By: Malcolm Mayhew
By: Jenny B. Davis
Jay Armstrong Johnson, who stars in the Tony Award-nominated Broadway revival of On the Town, dazzled the town, June 7, when he performed New York, New York with his cast on the 2015 Tony Awards.
The talented 27-year-old Fort Worth native has four Broadway shows under his dancing shoes, but the first thing you notice about Johnson is his no-ego, no-bragging attitude, rather thankfulness for the blessings he has been given.
In addition to On The Town (Broadway, 2014), Johnson’s credits include Hands On A Hardbody (Broadway, 2013), Catch Me If You Can (Broadway, Standby, 2011), Hair (Broadway Revival, 2009), Wild Animals You Should Know (Off-Broadway, 2011), A Chorus Line (US Tour, 2008), and The Most Happy Fella (Off-Broadway, 2014).
Johnson has been passionate about music and dancing as long as he can remember. “As a kid, I looked forward to elementary school Christmas and Thanksgiving Day pageants, just anything where I could be on a stage. It’s the sports stuff that always scared me,” he says. “When we moved from Western Hills to Eagle Mountain, I remember being in the third grade, and the second I walked into that classroom, I guess kids could smell gay on me. I didn’t even know I was gay until I was 15 years old. The kids called me Gay Jay.”
Johnson says he has struggled with being gay throughout his career. “Do I talk to the press about it? Where do I come out? When do I come out? My religion is telling me I can’t. So I have now. Thank you. It’s liberating to be able to do that.”
His “rescue” and happy place was church, Johnson says. “We ended up going to Ridglea Christian Church in Fort Worth, where I joined the church choir as a boy soprano when I was in sixth grade. I thank God every day that I was raised in that church.”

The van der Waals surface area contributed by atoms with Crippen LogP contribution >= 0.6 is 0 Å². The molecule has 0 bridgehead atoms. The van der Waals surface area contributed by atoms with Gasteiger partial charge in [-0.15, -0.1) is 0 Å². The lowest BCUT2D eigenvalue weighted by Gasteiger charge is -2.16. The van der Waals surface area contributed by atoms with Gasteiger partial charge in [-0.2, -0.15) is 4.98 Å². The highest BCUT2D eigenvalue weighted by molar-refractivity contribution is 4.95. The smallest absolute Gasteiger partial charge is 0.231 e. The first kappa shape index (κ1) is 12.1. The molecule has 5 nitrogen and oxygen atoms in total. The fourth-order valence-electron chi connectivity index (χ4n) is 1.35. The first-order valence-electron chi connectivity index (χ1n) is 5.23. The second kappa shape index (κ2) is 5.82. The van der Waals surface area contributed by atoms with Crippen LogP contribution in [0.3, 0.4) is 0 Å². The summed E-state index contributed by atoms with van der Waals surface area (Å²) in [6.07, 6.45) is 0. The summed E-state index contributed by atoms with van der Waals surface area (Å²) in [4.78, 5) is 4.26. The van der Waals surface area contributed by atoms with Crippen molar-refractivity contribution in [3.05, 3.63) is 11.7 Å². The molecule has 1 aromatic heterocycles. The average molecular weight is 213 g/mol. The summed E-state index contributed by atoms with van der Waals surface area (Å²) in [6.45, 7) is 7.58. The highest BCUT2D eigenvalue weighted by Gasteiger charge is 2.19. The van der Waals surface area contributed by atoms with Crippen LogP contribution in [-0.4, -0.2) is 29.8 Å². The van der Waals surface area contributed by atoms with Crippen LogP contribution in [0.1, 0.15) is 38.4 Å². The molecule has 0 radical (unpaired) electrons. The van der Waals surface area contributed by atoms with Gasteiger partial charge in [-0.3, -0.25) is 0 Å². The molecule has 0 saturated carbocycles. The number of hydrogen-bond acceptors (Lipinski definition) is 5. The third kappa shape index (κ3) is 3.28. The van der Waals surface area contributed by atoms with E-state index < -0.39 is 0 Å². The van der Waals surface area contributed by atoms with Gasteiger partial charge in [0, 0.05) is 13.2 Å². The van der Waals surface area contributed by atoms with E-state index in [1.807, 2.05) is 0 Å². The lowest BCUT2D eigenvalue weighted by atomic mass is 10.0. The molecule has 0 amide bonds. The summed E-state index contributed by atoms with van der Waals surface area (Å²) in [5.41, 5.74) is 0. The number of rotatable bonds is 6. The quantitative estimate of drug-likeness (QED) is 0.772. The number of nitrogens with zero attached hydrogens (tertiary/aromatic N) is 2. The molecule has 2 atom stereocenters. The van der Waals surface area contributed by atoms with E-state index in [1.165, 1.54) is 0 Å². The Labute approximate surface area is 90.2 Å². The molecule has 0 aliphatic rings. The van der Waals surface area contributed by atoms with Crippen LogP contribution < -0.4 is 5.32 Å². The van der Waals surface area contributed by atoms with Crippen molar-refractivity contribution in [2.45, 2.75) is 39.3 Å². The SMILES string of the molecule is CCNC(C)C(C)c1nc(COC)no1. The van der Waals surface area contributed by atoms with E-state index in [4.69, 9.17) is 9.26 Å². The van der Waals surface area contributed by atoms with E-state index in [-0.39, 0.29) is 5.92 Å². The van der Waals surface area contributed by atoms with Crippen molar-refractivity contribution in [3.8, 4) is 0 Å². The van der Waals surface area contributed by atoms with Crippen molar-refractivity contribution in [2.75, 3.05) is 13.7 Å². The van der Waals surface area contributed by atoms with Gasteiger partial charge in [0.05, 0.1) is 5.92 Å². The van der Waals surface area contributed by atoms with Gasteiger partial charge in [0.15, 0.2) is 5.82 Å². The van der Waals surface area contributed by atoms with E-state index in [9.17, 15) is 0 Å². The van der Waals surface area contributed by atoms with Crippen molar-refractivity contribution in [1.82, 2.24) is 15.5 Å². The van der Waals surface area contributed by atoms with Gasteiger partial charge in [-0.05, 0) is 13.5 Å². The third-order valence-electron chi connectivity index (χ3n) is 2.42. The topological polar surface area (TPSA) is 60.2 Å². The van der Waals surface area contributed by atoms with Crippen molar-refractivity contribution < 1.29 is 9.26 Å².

It was at Kids Who Care Musical Theatre, a nonprofit international theatre company in Fort Worth, where Johnson caught the theatre bug in a big way. Deborah Jung, the executive director of Kids Who Care, was a big influence on Johnson’s life, he says.
He had been at Kids Who Care for a short time when he auditioned for the role in Peter Pan at Casa Mañana Theatre in Fort Worth. Johnson was turned away before he could even sing. But he went back, auditioned and won the role of John Darling.
The following season, Johnson performed the role of Baby John in West Side Story, where renowned Fort Worth dance instructor Dian West took note of his talent.
Johnson was 15 years old when he first walked into West’s studio. “I didn’t have money to pay for classes,” he says. “From that first class, Dian put me on scholarship. I never had to pay a dime.”
West taught Johnson and also connected him with friends in Fort Worth, New York City and Los Angeles who could help train him and keep him moving forward. “Now those people are as proud of Jay as I am, and they are all so happy he has had so much success,” West says.
“Jay is magic because he loves life and cares for others,” she continues. “He is the real deal. And, although he is tired of hearing this from me, I want him to finish his degree at the Steinhart School of NYU.”
Johnson dropped out of NYU in 2008 to do the U.S. tour with The Chorus Line. He says that ironically, it was Dian’s training that got him the job that caused him to drop out of school.
Johnson performs the role of Chip in On The Town. He co-stars with Clyde Alves (Ozzie) and Tony Yazbeck (Gabey).
“It was as if we were in the military together,” Johnson says. “The three of us became very close. Clyde and Tony amaze me. I’m just proud of our entire company in general. Everyone is so talented.”
What’s next for Johnson? “I’d like to study the television medium. I’d love to have my family get excited watching me. And those TV checks are so much bigger. I’m still getting residual paychecks from Law and Order SVU from five years ago.”
Johnson has worked in classical theatre productions over the last year or so. He and a composer friend, Ryan Scott Oliver, are workshopping a darker deconstruction of Peter Pan called Darling.
Advice Johnson would give aspiring performers: “Have confidence in what you’re doing, who you are and where you want to go. That’s what I’ve learned over the last few years. Having confidence gives you a different energy and helps in your work and in everyday life. You can do it.”
By: Malcolm Mayhew
By: Jenny B. Davis